Ginger milk pudding

A lot of people don’t like Chinese desserts or think they just can’t compare to Western desserts. They’re completely different beasts and to my mind, fresh fruit is the perfect end to a Chinese meal. I think Chinese sweet treats or baked goods are just usually better eaten as a snack.

I must seem like a ginger fiend with a second post about ginger with another to come soon to pickle the stuff! Ginger milk pudding is a really simple dessert or gently sweet treat. However, I must admit that it involves buying old ginger of the extra starchy variety. I know young ginger when I see it but the extra starchy kind? Err, not so much.

I made this with my mum who is an expert when it comes to buying fruit and vegetables. She bought the starchy ginger ahead of time and we made this together when I visited my parents. The starch is necessary to make the pudding set as it coagulates the milk.

The result is light, silky soft, ready in a few minutes and reminiscent of silken sweet tofu that’s available at yum cha. Except exceptionally ginger-y.

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The pudding is created with just milk, ginger and sugar. Traditionally it’s made with buffalo milk; I believe because it’s a richer, creamier milk. I suggest you use full fat milk at the very least. It feels amazing to see the pudding set so quickly without using setting agents like gelatin, pectin or agar agar. Maybe I get overly excited but it felt like a small miracle (or science experiment).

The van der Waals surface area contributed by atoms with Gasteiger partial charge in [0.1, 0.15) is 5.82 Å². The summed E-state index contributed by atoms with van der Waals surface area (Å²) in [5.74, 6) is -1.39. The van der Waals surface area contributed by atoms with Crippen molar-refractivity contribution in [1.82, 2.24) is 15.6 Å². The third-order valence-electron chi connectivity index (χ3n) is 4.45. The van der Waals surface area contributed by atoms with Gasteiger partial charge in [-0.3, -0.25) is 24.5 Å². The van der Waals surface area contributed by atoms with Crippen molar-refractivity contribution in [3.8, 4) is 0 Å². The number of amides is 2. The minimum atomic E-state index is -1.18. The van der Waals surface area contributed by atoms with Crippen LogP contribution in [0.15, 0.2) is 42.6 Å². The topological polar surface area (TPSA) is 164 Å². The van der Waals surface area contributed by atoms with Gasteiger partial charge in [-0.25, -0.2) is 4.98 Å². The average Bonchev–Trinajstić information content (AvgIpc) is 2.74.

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Ginger Milk Pudding

START COOKING: 10 minutes before serving time

FEEDS: 4 people

Ingredients:

  • 100 grams of starchy, old ginger (for a milder ginger flavour, use a little less)
  • 4 tablespoons of sugar (preferably not brown to keep the taste really delicate)
  • 3 cups of creamy milk

Method:

  1. Scrape off the ginger skin with a spoon or dull side of the knife. Grate the ginger into a shallow bowl, making sure to retain all the juices. Once grated, strain the grated ginger over a sieve into a small bowl, squeezing the ginger pulp to extract the maximum amount of juice. You can see how the ginger liquid appears cloudy and thick – this is the precious starch.
  2. Portion up the starchy ginger juice amongst four chinese rice bowls (or any other appropriately sized small bowls that you wish to serve this in).
  3. Heat up the milk and sugar in a saucepan over medium heat until just simmering. Stir a couple of times to ensure the sugar is dissolved and then take off the heat. Pour into a clean, large jug and then back into the saucepan. Repeat the pouring between the two vessels two more times. I believe this is to help the milk cool slightly and also slightly aerate the liquid.
  4. Give the ginger juice in each bowl a stir just before pouring the warm milk mixture in, dividing it evenly amongst the bowls. Don’t disturb the ginger pudding after this point and leave for 3-5 minutes to set. It’ll still be very soft and jiggly. An example of the final texture is below. Enjoy it fresh whilst it’s still just warm.

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